Maintaining a Vitalistic Perspective in Chiropractic in the Postmodern Era
SOURCE: J Chiropractic Humanities 2005; 12: 2-7
By Cheryl Hawk, DC, PhD, CHES
Professor and Director of Clinical Research
at Logan College of Chiropractic
Objectives: To discuss concepts of postmodernism with respect to the opposing worldviews of vitalism and mechanism, and to present an argument for a viable role for vitalism in chiropractic philosophy and research.
Discussion: Vitalism is only problematic if we begin with the assumption that a mechanist worldview or paradigm is the correct way to explain the world. In postmodern thought, a multiplicity of worldviews may coexist. One view is no more valid or correct than another and these divergent views are judged best by their utility under various circumstances. Exploring clinical practices and methodologies, such as whole systems research, arising from a vitalistic perspective could lead to innovations in both patient care and research, if pursued with flexible non-dogmatic thinking.
Conclusion: Vitalism, approached in a responsible and intelligent manner, may afford the chiropractic profession opportunities to further improve patient care and make contributions to new knowledge.
The 2003, the World Federation of Chiropractic conference convened a panel to address this question: “Is vitalism a strong foundation or quicksand for the chiropractic profession?” As one of the panelists, in order to address what I believed this question was really asking, it was necessary to first deconstruct the question, that is, to examine its underlying assumption.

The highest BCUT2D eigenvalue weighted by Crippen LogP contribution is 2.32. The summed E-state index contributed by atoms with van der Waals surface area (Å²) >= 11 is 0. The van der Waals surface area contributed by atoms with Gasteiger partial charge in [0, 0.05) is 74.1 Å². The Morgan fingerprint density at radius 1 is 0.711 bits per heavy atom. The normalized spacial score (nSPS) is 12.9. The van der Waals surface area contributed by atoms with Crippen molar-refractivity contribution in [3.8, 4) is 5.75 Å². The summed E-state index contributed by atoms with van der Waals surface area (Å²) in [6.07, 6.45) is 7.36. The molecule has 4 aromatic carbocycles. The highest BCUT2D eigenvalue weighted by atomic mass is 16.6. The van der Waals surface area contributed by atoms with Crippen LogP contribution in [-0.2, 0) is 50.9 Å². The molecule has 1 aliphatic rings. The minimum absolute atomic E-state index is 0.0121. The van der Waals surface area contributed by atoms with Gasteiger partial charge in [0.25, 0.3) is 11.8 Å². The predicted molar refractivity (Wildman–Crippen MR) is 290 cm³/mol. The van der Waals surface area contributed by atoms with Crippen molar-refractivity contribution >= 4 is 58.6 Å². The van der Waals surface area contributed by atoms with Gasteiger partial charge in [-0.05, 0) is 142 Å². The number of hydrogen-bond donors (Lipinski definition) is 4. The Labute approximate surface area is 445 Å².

This underlying assumption is that a mechanist worldview or paradigm is the correct way to explain the world. Based on this assumption, anything that does not fit this worldview would be a potential threat to our profession’s credibility and, therefore, must be modified to fit this view or jettisoned. Vitalism, which entails a different way of perceiving the world, poses such a threat.
This assumption must be examined rather than simply accepted. Only then will it be possible to make a conscious choice of which worldview we want to function within and then thoughtfully and responsibly adhere to the principles of that worldview.
Modernism and Postmodernism
Modernism, which has shaped Western thought since the late 18th century,  “favors a single way of explaining the world.” Postmodernist thought, which has emerged in the latter half of the 20th century, accepts diversity in values and beliefs, recognizing that all worldviews are based not on absolute reality but on their own set of a priori assumptions.